I believe we should all exercise this capacity to some extent, and I believe imagination and creativity play a huge role. The human mind is gifted with this incredibly ability to restructure the way it views reality and experience. And as Frankl demonstrates, we can take truly awful circumstances in our life and transform them into something positive for ourselves.

I found this same theme to be very prevalent in the film Tideland by Terry Gilliam. The main character is a little girl who is incredibly lonely and lives with a very negligent father (played by Jeff Bridges). In some scenes, the little girl actually helps her father shoot up massive amounts of heroin, after which the father passes out for extended periods of time. In the girl’s fit of loneliness and desperation, she goes outside and her imagination takes over. She carries around the heads of three dolls, who all have their own personalities, and together they go on all kinds of adventures. Objectively, the life of this girl is harsh and miserable. But inside her head, she finds a way to get by.

Apparently most people who saw the film found it incredibly depressing (which is understandable) but the director Gilliam emphasizes that we often underestimate just how resilient the human mind is (especially when it is accompanied by a child-like imagination).

Of course, the examples presented by Frankl and Gilliam are extreme cases. But we all go through some kind of suffering, and by creating a new layer of meaning we can find ways to overcome this suffering.

When creating this meaning we don’t need to be as dreamy (or “delusional”) as the little girl in Tideland. Often creating meaning in one’s life is as simple as writing poetry, composing a song, dancing, or painting a picture. We shouldn’t constantly live in some imaginary existence, but using our imagination in some way can be incredibly healthy and emotionally relieving. A healthy imagination, in my honest opinion, is a crucial component to mental health and living a meaningful life.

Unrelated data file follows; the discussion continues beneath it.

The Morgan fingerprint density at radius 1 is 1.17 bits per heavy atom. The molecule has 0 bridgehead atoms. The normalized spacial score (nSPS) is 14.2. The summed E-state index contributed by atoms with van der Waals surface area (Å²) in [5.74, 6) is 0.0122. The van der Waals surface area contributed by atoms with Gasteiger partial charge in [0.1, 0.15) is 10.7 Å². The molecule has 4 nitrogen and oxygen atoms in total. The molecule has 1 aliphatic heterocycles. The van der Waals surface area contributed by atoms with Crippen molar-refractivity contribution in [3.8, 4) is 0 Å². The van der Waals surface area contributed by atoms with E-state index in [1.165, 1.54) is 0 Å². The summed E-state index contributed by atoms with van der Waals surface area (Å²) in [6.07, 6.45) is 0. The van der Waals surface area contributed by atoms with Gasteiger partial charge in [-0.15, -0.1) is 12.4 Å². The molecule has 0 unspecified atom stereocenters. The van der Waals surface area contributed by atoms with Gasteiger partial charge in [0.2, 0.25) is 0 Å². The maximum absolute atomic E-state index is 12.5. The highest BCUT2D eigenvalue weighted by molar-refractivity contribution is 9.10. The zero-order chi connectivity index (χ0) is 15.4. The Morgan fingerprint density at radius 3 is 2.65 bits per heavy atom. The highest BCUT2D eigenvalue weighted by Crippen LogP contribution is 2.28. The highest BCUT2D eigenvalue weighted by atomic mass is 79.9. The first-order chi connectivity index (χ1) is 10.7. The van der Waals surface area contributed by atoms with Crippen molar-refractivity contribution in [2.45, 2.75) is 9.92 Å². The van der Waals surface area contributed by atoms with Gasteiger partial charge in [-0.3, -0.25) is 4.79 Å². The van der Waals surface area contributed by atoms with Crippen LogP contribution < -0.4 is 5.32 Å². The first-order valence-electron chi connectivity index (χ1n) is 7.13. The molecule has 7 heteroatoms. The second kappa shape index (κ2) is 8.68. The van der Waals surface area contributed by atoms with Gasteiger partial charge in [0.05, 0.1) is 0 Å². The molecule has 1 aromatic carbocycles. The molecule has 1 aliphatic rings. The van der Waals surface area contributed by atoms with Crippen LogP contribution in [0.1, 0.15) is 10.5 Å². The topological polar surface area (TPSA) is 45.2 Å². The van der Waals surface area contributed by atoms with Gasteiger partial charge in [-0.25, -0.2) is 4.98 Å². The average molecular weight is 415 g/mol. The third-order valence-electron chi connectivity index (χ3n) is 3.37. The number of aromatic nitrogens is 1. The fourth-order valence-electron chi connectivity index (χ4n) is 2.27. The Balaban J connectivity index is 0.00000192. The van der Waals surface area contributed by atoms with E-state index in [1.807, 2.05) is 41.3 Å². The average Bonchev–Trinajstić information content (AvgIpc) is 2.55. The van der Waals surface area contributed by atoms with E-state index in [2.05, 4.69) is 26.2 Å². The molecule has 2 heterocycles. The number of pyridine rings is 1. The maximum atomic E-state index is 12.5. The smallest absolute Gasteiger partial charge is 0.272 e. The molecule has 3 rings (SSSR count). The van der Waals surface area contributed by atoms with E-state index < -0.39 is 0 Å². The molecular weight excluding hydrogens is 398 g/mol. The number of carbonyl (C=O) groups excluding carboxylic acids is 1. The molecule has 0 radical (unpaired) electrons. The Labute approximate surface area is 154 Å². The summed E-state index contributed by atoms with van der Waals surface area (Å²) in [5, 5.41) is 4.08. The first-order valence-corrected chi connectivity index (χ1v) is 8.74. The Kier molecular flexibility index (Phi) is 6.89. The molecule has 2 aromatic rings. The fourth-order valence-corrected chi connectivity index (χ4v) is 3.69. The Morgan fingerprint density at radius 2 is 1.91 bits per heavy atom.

I believe that when we participate in art or other creative activities, we simultaneously change the way we think about ourselves and our world. We begin to recognize that we are participators in this game of life. Life is not just something that happens to us, but something that we also create for ourselves. And by engaging in art and creativity, we feel more capable in taking control of our thoughts, emotions, actions, and life in general. Being creative empowers us.

Interestingly, there is some empirical evidence that shows a relationship between mental illness and creativity. Perhaps some of this is due to the unconventional thinking of those with mental illness. But I also think creativity is a natural coping mechanism. If people with mental illness are more likely to suffer than those without mental illness, art and creativity is something that the mentally ill would be naturally drawn to in order to manage their condition.

But, in truth, I think most of us are naturally drawn to some form of creativity. There may even be a hunger for it, and when that hunger isn’t satisfied I think our lives become drastically less meaningful and less satisfying.